I've been struggling with some of my stitching lately! I should have known better, but I used some synthetic fabric in a wall-hanging I am making. Even worse, it is in a section that has a lot of embroidery on it!
When I first started out on my patchwork and quilting journey, I used to read pattern instructions: "It is recommended all fabrics be 100 per cent cotton ...". My reaction was, well, I don't know whether I want to spend a lot of money on 100 per cent cotton, and I don't see any reason why I can't use some of the lovely polyester fabric that I have. It didn't take long to realise the wisdom of the pattern advice. Synthetic fabric makes lovely tops, skirts and dresses, but it is just not ideal for patchwork and stitcheries.
After using 100 percent cotton fabric for a long time now, I had forgotten just what synthetics are like to sew! On the particular piece I am using, every stitch is a pain. The needle just does not slide into and through the fabric. I have to give the needle a shove to even get it started on its journey. Sewing on the machine is no better. The synthetic slips and slides and just doesn't work in piecing. You would think I would have just pulled out the offending section and used a different fabric, but I had done a heap of applique on it and I just didn't have the heart to start again!
All this started me thinking about some of the problems I have had with different fabrics. I loved the fabric below with little 'picture frames' surrounding dragonflies, bees etc. It was ideal for cutting out individual frames and appliqueing them on this cup bag:
Have you tried using frames and printed panels? - you will know the problem then! Some of those frames are just not printed SQUARE on the fabric. This happens with even the most expensive fabric. The only solution I have is to cut around the frame so that it is complete, give it a bit of a pull to try to get it into shape and use it in a way that the 'out of square' is not going to matter too much.
Then there are checks. I have a love/hate relationship with them. They are so great for giving a 'cottage' feel to a project, but they are NEVER squarely printed on the fabric. I'm a perfectionist and I hate not having those checks lined up:
Recently I made an apron. The floral fabric was one of the first fabrics I purchased when I began quilting. It was on sale and it was cheap ... and I liked it.
When I cut out the fabric for the apron, I noticed a slight flaw but didn't think it was really noticeable. The apron was finished and I was giving it a last-minute press before I packaged it to be sent off to a magazine. It was then that I saw it in a new light. I don't know whether you can see it in the photo below but there is a great long white vertical line down the middle and then close to the bottom a horizontal one adjoining it:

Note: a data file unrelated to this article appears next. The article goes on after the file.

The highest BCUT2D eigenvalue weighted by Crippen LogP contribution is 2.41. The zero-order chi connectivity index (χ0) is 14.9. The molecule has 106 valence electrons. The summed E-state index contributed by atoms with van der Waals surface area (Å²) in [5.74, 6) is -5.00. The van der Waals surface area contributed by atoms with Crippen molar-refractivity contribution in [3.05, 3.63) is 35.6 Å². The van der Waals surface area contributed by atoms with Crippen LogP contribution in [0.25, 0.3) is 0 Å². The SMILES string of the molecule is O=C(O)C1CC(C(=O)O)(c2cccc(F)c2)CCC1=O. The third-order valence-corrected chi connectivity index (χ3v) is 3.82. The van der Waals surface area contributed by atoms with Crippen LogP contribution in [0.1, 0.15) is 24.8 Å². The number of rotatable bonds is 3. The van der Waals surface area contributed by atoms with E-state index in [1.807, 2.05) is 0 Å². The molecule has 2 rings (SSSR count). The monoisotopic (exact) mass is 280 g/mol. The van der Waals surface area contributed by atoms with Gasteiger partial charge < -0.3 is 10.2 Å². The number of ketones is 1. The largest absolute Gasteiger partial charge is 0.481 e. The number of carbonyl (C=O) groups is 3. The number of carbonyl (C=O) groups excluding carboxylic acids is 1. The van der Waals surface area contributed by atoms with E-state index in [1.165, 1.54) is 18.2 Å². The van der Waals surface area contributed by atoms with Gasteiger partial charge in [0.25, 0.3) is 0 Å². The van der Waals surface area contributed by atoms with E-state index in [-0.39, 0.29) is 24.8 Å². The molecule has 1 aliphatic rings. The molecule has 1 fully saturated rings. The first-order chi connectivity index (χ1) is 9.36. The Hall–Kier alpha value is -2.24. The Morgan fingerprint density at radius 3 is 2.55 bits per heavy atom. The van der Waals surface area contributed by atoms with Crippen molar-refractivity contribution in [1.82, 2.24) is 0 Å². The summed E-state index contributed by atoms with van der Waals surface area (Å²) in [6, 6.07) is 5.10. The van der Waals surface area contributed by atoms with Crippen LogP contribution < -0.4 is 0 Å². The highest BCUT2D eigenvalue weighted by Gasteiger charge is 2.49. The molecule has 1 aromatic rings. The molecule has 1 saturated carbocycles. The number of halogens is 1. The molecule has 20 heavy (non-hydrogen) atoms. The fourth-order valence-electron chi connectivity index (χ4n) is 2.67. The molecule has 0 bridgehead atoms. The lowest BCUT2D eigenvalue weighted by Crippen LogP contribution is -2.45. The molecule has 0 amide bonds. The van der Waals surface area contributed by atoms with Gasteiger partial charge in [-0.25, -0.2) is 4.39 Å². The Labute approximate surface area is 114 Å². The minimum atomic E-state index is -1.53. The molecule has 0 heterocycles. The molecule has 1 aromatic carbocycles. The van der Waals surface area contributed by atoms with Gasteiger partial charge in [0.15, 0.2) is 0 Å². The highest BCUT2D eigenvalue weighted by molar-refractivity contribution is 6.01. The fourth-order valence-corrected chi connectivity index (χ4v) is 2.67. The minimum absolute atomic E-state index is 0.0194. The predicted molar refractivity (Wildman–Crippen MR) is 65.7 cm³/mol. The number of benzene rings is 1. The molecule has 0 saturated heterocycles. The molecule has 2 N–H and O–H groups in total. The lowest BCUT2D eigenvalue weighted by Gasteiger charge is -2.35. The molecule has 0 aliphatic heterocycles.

It looks as though the fabric had a crease when it was printed and so there it is - a big flaw right in the middle of my apron. There was nothing to be done but to pull it all undone and start again with new fabric!
And what about Velvet? I love the feel of the fabric - it just calls out to be stroked. However, it's not for the faint-hearted; it frays unbelievably and you can't see through it to trace a design:
Then there's silk - luxurious, soft, beautiful. Silk too, is not very easy to work with. It frays, slips, some types resist the needle, but it always looks gorgeous!
So there are some of my reflections on fabric and flaws. My number one choice is definitely cotton for patchwork, and a fine linen as a beautiful base on which to work stitcheries.
Talking of threads gliding through the fabrics with ease, these gorgeous Kacoonda silk threads are an absolute dream to work with. Silk threads on linen - the ultimate pleasure:
This parcel of hand-dyed threads, along with silk ribbons and wool felt arrived recently and I am counting down the projects till I can start using them on a special design I have in mind. Last week there were five commissions on the go, all at different stages of development, so I won't let myself start anything else new! I completed one project last night, so the count-down has started.
I hope you have many hours of 'thread gliding through fabric' this week.